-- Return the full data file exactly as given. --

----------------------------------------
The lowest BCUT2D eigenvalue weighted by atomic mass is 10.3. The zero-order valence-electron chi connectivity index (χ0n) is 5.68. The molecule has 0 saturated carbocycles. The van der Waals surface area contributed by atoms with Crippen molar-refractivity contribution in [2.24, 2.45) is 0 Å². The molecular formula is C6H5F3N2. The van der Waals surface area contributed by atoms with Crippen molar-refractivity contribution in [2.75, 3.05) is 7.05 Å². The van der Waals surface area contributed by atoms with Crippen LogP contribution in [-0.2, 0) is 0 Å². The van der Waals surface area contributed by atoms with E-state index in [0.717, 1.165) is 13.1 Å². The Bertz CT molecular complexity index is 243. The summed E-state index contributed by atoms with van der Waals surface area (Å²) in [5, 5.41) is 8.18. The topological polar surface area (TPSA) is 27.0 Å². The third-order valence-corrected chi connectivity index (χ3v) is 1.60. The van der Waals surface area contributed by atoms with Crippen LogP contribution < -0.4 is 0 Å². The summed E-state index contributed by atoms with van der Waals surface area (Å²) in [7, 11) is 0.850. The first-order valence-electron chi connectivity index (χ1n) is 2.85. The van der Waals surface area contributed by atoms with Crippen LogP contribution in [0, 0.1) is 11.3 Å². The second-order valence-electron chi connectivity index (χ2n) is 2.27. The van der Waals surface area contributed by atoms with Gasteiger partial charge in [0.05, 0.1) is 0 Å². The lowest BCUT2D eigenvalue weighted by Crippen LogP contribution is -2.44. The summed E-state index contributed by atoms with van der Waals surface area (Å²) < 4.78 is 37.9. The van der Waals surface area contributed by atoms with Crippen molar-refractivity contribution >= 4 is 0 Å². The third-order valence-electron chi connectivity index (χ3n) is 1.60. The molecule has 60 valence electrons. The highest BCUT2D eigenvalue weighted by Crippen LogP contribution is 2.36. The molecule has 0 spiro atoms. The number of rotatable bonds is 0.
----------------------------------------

The lowest BCUT2D eigenvalue weighted by atomic mass is 10.3. The zero-order valence-electron chi connectivity index (χ0n) is 5.68. The molecule has 0 saturated carbocycles. The van der Waals surface area contributed by atoms with Crippen molar-refractivity contribution in [2.24, 2.45) is 0 Å². The molecular formula is C6H5F3N2. The van der Waals surface area contributed by atoms with Crippen molar-refractivity contribution in [2.75, 3.05) is 7.05 Å². The van der Waals surface area contributed by atoms with Crippen LogP contribution in [-0.2, 0) is 0 Å². The van der Waals surface area contributed by atoms with E-state index in [0.717, 1.165) is 13.1 Å². The Bertz CT molecular complexity index is 243. The summed E-state index contributed by atoms with van der Waals surface area (Å²) in [5, 5.41) is 8.18. The topological polar surface area (TPSA) is 27.0 Å². The third-order valence-corrected chi connectivity index (χ3v) is 1.60. The van der Waals surface area contributed by atoms with Crippen LogP contribution < -0.4 is 0 Å². The summed E-state index contributed by atoms with van der Waals surface area (Å²) in [7, 11) is 0.850. The first-order valence-electron chi connectivity index (χ1n) is 2.85. The van der Waals surface area contributed by atoms with Crippen LogP contribution in [0, 0.1) is 11.3 Å². The second-order valence-electron chi connectivity index (χ2n) is 2.27. The van der Waals surface area contributed by atoms with Gasteiger partial charge in [0.05, 0.1) is 0 Å². The lowest BCUT2D eigenvalue weighted by Crippen LogP contribution is -2.44. The summed E-state index contributed by atoms with van der Waals surface area (Å²) < 4.78 is 37.9. The van der Waals surface area contributed by atoms with Crippen molar-refractivity contribution >= 4 is 0 Å². The third-order valence-electron chi connectivity index (χ3n) is 1.60. The molecule has 60 valence electrons. The highest BCUT2D eigenvalue weighted by Crippen LogP contribution is 2.36. The molecule has 0 spiro atoms. The number of rotatable bonds is 0.